By Janet Klug
Have you noticed that many current movies are being released in 3-D?
In 1999, the United States Postal Service depicted this faddish phenomenon when it issued the 33¢ stamp shown in Figure 1 (Scott 3187o) in its 1950s Celebrate the Century pane of 15. Wear those special glasses when looking at this stamp to see the 3-D effect.This hearkens back to the 1950s, when the first commercial 3-D movies were the latest fad. The films then were black and white, and required the use of red and blue filters fitted into cardboard frames, which moviegoers wore like glasses.
Today's 3-D films still require special glasses, but they look more like regular sunglasses with polarized lenses.
The 3-D movie I remember most was Creature from the Black Lagoon (1954). It was memorable, not because of its excellence, but because it was gory and terrifying to a child.
I nevertheless saved the cardboard glasses, which came in handy when Italy issued 3-D stamps in 1956 that required those glasses to get the full effect.
Figure 2 shows a 60-lira Globe stamp (Scott 719) from a set of two Italian 3-D stamps issued to mark Italy's admission to the United Nations.
These early 3-D movies and stamps were fairly low-tech. Both required dual images spaced apart so that they mimicked the separate images seen by the left and right eyes of the viewer. The glasses allowed the images to visually combine and give the illusion of three dimensions.
This effect was similar to images viewed in late 19th- and early 20th-century stereopticons, and mid-20th century toys called View Masters. These viewing devices allowed images of natural wonders, famous people, travel and adventure to be seen in simulated 3-D.
In the early 1960s, some of the oddest stamps ever issued began to appear. Far-flung countries such as Sierra Leone (Africa), Bhutan (Asia) and Tonga (South Pacific) started issuing stamps that really were 3-D, rather than simply giving the illusion of three dimensions.
Tonga, a kingdom that lies between Fiji and Samoa in the South Pacific, was the first to shake things up by issuing round, gold-foil, embossed stamps in 1963. The set of 13 stamps (Scott 128-33, C1-6 and CO7) realistically depicted Tonga's newly minted gold coins. Figure 3 shows the largest stamp in the set, the 15-shilling Gold Coin Official airmail stamp (Scott CO1).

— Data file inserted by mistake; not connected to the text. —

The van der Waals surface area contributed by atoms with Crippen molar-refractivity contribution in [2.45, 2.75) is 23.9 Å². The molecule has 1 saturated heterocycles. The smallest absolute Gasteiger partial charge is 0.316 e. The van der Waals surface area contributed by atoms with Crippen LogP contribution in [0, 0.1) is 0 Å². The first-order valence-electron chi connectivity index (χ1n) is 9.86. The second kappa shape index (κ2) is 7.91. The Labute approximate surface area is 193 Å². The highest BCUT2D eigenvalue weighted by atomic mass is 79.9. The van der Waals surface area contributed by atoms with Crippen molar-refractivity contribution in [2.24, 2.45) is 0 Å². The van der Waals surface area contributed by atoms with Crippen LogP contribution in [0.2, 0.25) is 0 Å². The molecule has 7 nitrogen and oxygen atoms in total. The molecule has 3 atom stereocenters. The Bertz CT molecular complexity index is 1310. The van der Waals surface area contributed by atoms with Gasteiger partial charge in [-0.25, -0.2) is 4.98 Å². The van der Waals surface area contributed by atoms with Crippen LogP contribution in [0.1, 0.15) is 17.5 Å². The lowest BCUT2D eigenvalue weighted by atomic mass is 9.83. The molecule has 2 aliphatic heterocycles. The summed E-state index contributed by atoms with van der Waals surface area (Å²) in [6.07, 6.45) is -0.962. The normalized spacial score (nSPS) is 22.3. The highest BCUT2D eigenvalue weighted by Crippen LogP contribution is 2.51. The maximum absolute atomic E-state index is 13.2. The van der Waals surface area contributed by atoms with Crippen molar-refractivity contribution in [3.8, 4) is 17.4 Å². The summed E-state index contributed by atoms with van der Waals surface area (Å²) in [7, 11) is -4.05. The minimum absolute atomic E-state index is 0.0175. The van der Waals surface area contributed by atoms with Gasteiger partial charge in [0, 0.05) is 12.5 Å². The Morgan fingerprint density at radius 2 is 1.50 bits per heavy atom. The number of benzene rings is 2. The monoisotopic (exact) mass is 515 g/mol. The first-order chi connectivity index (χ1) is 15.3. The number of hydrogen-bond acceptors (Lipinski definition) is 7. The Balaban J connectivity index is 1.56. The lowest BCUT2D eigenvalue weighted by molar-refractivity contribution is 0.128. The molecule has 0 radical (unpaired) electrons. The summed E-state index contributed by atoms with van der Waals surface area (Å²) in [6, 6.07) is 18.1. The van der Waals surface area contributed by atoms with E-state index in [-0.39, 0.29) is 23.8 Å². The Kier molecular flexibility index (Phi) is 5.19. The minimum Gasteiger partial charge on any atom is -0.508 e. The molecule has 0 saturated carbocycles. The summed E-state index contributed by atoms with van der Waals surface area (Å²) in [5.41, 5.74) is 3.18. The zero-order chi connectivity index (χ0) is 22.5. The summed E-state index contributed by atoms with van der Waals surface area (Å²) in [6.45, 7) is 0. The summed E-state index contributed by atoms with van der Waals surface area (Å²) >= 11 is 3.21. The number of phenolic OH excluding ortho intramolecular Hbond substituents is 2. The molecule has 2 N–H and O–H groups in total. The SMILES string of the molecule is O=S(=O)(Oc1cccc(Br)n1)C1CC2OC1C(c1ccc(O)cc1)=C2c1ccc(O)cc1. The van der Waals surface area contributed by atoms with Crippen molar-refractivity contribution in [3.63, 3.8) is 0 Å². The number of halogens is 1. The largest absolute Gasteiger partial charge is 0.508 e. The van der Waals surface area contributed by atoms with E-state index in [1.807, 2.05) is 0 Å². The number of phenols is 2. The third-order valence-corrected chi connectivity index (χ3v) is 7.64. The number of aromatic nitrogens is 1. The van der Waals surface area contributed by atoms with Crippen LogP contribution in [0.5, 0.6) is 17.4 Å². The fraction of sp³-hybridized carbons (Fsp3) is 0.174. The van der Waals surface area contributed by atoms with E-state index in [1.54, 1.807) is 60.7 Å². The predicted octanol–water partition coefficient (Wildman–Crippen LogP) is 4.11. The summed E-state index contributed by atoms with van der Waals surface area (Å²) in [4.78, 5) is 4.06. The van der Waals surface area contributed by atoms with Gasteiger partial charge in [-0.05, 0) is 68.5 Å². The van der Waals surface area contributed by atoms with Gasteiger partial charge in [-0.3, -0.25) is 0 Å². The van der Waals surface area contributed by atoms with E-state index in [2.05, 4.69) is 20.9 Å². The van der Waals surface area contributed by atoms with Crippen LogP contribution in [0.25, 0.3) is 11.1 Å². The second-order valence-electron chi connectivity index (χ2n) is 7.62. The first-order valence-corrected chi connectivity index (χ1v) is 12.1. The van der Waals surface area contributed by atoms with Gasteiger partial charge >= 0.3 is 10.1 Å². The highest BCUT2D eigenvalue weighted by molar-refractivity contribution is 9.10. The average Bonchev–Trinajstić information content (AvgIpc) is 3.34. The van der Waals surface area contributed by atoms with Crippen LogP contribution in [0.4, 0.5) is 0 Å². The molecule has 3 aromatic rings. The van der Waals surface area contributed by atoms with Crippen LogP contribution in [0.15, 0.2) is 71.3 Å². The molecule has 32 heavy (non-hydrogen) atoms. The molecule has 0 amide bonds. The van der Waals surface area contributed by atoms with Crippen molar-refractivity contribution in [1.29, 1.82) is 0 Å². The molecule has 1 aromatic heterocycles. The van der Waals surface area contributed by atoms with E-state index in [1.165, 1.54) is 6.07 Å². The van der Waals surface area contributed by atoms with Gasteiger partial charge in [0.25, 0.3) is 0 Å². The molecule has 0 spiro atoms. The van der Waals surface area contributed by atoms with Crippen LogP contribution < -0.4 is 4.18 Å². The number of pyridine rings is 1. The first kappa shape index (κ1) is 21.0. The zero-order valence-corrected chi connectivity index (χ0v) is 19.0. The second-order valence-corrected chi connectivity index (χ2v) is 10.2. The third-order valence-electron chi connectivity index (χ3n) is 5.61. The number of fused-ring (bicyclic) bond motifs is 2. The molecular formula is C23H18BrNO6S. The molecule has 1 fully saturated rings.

Sierra Leone's foray into embossed foil stamps bore a striking resemblance to Tonga's. It should not be surprising, considering an American innovator named Bernard Mechanick came up with the idea and successfully sold both countries on issuing the stamps.
Bhutan, an ancient nation nestled in the Himalaya Mountains, did not have a postal system or postage stamps until 1962.
Encouraged by a flamboyant American entrepreneur named Burt Todd, Bhutan launched into issuing flashy – some might even say gaudy – 3-D stamps using a plastic lenticular overlay. Held at various angles, the images appear to have depth. Shown in Figure 4 is a 1971 Bhutanese 7-ngultrum Aston Martin airmail stamp (Scott 128Q), in which the antique car in the stamp design seems to float above the background.
Bhutan's stamps became even more unconventional with the issuance of true 3-D stamps beginning in 1971. No longer simply simulating three dimensions, these stamps were heavily embossed in plastic. Figure 5 shows a 3-D Bhutanese 10-chetrum Funeral Mask of King Tutankhamen stamp (Scott 126).
As showy as these stamps were, Bhutan launched into even more outlandish and very tactile stamps.
In 1973, Bhutan issued stamps that not only were shaped like phonograph records and had touchable grooves like phonograph records, they were, in fact, phonograph records that actually could be played.
Proving that the stamps also could be used for postage, Figure 6 illustrates a 1.25-nu Phonograph Record stamp (Scott 152B) shown photographically cropped from a large airmail cover sent to India in 1974.